Finally, this hot, humid mess of a summer is nearing its end. Despite not having AC in my apartment, traveling excessively, breaking my laptop, and living out of suitcase across continents and coasts, I’ve had a very productive past few months, and I’m really excited about what the fall will bring. I know already that it will mean larger writing projects, travel to Champagne and South Africa, a food-and-drink crawl in L.A., and a new collaboration with a talented illustrator.
I’m still coming down from the high of a week in Napa and Sonoma during harvest. I’ve been in wine country during harvest before, but for some reason this trip was particularly enthralling. I think those California gold hills, with their rugged stature and sprawling woods, got into my soul a little. My heart was captured by the vineyards of Sonoma in particular, where the cool air kissed my skin and the sun warmed my back as I rode on a tractor through rows of Chardonnay, Pinot Noir, and Gamay.
Before that, there was Oregon, where I spent a fascinating week visiting producers all over the state, leading up to the International Pinot Noir Celebration. I wrote about some exciting aspects of Oregon wine on Vine Pair, which you can read here; I also have a freshly published piece up on Vogue.com about the killer urban winery scene in Portland. Read that one here. I’m looking forward to writing some more detailed features on the bustling wine culture of Oregon, so be on the lookout for that in the near future.
As I go through my notes from Napa, Sonoma, and the Central Valley, where I spent a day helping the team at Scholium Project (read my 2015 profile of Abe Schoener here), I’m enthralled to know that American wine is so diverse, so forward-thinking in many aspects, and so, so delicious. And speaking of delicious, I should also mention that Food Republic published my round-up of San Francisco’s best new spots to eat and drink (based on research from an earlier trip), read that here.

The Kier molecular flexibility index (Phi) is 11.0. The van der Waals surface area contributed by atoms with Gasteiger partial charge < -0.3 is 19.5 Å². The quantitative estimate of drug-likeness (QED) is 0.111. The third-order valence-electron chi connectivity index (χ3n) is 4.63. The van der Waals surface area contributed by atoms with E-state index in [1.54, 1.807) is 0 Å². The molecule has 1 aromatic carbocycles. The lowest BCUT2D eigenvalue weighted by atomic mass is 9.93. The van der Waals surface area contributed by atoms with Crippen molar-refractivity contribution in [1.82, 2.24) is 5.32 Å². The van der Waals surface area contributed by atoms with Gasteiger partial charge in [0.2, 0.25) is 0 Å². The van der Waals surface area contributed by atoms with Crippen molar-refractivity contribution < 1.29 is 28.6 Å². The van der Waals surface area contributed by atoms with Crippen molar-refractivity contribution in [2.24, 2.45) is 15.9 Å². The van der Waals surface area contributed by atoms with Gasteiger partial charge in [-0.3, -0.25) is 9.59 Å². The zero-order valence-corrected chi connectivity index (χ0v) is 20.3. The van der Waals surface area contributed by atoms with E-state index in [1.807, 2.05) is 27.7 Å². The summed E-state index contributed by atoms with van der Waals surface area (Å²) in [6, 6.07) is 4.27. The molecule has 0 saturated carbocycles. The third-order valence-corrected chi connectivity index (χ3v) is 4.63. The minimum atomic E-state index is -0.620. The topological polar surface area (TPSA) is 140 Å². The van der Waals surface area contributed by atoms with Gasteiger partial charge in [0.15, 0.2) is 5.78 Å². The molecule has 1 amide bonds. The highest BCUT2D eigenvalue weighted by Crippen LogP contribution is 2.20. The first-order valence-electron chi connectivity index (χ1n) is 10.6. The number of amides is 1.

Before I left California last week, I spent a day in San Francisco. Walking around the Mission, I came across the “Free Box” outside Dog Eared Books, and there was a copy of M.F.K. Fisher’s Gastronomical Me. How perfect, I thought, to have a collection of essays from one of our country’s pioneering literary food writers, to read on the plane back to New York. I opened it up and read the first sentence of the prologue: “People ask me: Why do you write about food, and eating and drinking? Why don’t you write about the struggle for power and security, and about love, the way others do?”
I laughed and held the book to my chest, reassured to know that, back in the 40s, Fisher was grappling with the same question that often occupies me. I believe she wrote this forward in the middle of WWII, and while we aren’t in exactly that situation on a global scale, it’s unquestionable that conflict and suffering dominate great swaths of our planet, near and far. Knowing that so many issues in my city, our country, and this world are deserving of the power of the pen, I do sometimes wonder why I dedicate myself to writing about food and wine, something which seems on occasion quite petty, self-serving, and limited to a small, well-heeled population. But I knew right away where Fisher was going with that question. I think my answer, today, is not too different from hers: “There is a communion of more than our bodies when bread is broken and wine drunk.” And I would add that it’s about beauty. If you’ve ever stood in a vineyard with the late afternoon sun setting over ripe grapes, as a farmer details each soil type on every hill on his property, and looked out onto the fog rolling in from the mountains, you’ll understand what I mean.